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China's Pediatric Shortfall

China needs to attract more doctors and medical students to the pediatric profession or risk a severe shortfall in care

By Zhang Qingchen Updated Jan.12

Early in January a picture of a notice posted at Tianjin Haihe Hospital's pediatric clinic saying there were no pediatricians available was circulated online. The reason for the notice, local news outlet Tianjinwe.com reported, was that many doctors had all become ill due to overwork. Some similar cases have stirred controversy this past year and exposed a shortage of pediatricians in China, according to the Guangdong-based news portal www.xxsb.com.

A white paper released by the Chinese government in May 2017 showed China lacks a sufficient number of pediatricians because they are generally paid poorly compared with those in adult medical departments. As a result, many pediatrics graduates do not actually go into practice. 

The news site proposed pediatrician salaries be increased. Perverse incentives in China's medical system mean the fact that drug doses are lower for children than adults sees pediatricians receive a lower bonus for prescribing drugs than doctors who treat adults, regardless of how many patients they see. Furthermore, paediatric diagnostic work can be harder because children generally have more difficulty accurately describing their symptoms.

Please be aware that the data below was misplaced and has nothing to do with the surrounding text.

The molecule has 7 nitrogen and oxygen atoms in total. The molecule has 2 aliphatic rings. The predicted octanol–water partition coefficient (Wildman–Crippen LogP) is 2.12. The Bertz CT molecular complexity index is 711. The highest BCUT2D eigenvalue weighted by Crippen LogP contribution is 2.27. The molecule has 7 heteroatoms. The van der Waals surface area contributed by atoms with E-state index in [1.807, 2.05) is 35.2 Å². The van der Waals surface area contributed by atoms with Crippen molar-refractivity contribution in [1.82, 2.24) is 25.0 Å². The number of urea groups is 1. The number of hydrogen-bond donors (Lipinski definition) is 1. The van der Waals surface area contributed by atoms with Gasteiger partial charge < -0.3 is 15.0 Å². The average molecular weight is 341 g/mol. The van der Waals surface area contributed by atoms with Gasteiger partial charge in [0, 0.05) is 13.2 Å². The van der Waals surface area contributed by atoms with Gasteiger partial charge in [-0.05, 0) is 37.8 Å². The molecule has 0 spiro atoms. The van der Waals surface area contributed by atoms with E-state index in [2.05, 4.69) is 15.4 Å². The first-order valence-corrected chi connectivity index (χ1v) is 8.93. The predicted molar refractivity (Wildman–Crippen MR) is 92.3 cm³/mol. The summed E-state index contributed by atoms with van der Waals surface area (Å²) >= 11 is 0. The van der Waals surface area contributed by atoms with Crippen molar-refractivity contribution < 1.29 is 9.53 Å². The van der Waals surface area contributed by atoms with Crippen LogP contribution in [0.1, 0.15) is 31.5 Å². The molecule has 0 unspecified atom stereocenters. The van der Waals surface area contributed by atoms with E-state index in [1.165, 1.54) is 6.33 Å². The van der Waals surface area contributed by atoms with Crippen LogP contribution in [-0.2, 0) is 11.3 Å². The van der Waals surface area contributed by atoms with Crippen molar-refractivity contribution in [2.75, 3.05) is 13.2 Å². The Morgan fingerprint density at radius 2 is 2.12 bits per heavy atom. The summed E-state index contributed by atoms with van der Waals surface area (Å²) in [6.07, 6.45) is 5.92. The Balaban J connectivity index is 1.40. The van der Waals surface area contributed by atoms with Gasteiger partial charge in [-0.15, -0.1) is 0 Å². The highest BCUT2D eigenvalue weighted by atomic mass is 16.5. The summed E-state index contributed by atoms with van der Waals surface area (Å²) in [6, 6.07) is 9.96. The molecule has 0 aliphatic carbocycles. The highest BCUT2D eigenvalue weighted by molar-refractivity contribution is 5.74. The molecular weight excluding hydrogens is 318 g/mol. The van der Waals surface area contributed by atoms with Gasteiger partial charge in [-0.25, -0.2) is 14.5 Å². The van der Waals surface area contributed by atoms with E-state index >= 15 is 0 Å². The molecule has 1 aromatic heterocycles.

Incentives should be provided to attract more student doctors into pediatrics, the xxsb article says. Medical institutions, including community health organizations, should increase their pediatric resources. And the problem of parents needing to travel to large public hospitals in search of a department of pediatrics must be addressed. 

Another way to solve the problem is to empower parents with basic medical knowledge, so they know what to do when their child has a minor illness. In the digital era, it is feasible to use hotlines and online consultation services to help parents care for their children at home.